Saint Patrick’s Day – The Most Famous Holiday in Ireland

Saint Patrick's Day, or the Feast of Saint Patrick, is a cultural and religious celebration held on 17 March, the traditional death date of Saint Patrick - the most important patron saint of Ireland.

Saint Patrick's Day commemorates the entrance of Christianity in Ireland, as well as the Irish heritage and culture in general. Public parades and festivals are common, as are céilis and the wearing of green clothing or shamrocks.

This day is also known as the Feast of Saint Patrick because of its roots in Christianity. The day was meant to be the commemoration after the 40 days Jesus fasted in the desert.

On this day, restrictions on eating and drinking alcohol are lifted, which is meant to encourage the assumption of alcohol. As such, people often dance, drink, and throw a feast to celebrate.

Who Was Saint Patrick?

Who Was Saint Patrick
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Saint Patrick was most notably known as the patron saint of Ireland. Although the specifics of his dates of life remain unsettled, he is believed to have lived in the fifth century.

It was said that he was never officially canonised, as he is said to have lived prior to the inception of the current laws of the Catholic Church. Regardless, he is widely revered as a Saint in both the Catholic Church and the Eastern Orthodox Church.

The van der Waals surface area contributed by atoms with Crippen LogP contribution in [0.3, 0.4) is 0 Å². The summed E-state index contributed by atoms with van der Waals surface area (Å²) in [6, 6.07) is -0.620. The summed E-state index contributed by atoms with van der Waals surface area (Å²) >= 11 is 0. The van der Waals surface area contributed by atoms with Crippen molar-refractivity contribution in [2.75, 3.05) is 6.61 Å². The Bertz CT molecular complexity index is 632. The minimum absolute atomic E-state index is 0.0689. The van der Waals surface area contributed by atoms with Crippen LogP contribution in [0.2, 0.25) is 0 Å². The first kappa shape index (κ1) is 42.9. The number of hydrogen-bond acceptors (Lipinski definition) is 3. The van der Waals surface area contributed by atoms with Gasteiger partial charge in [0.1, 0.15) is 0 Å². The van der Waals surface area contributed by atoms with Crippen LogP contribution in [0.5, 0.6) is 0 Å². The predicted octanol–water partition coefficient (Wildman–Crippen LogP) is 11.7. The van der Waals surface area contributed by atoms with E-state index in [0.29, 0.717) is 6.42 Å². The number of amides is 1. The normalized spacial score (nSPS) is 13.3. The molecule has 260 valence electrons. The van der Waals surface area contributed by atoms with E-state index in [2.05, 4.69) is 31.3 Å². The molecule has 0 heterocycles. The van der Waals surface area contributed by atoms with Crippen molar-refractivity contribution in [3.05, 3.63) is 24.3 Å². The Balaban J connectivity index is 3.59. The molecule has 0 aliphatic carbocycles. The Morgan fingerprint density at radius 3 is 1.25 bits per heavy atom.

Not Actually Irish

Contrary to popular belief, Saint Patrick wasn't actually Irish. According to Patrick’s autobiographical Confessio, when he was sixteen, Irish pirates nabbed him from his home in Britain, took him to Ireland, and made him into a slave.

He survived being a slave for six years before fleeing and returning to his home. Once he had become an ecclesiastic, he went back to Ireland. Later on in his life, he served as a bishop, but the specifics of where he worked remained elusive. By the 7th century, he had already been venerated as the patron saint of Ireland, as he was credited to have been the one who brought Christianity to Ireland.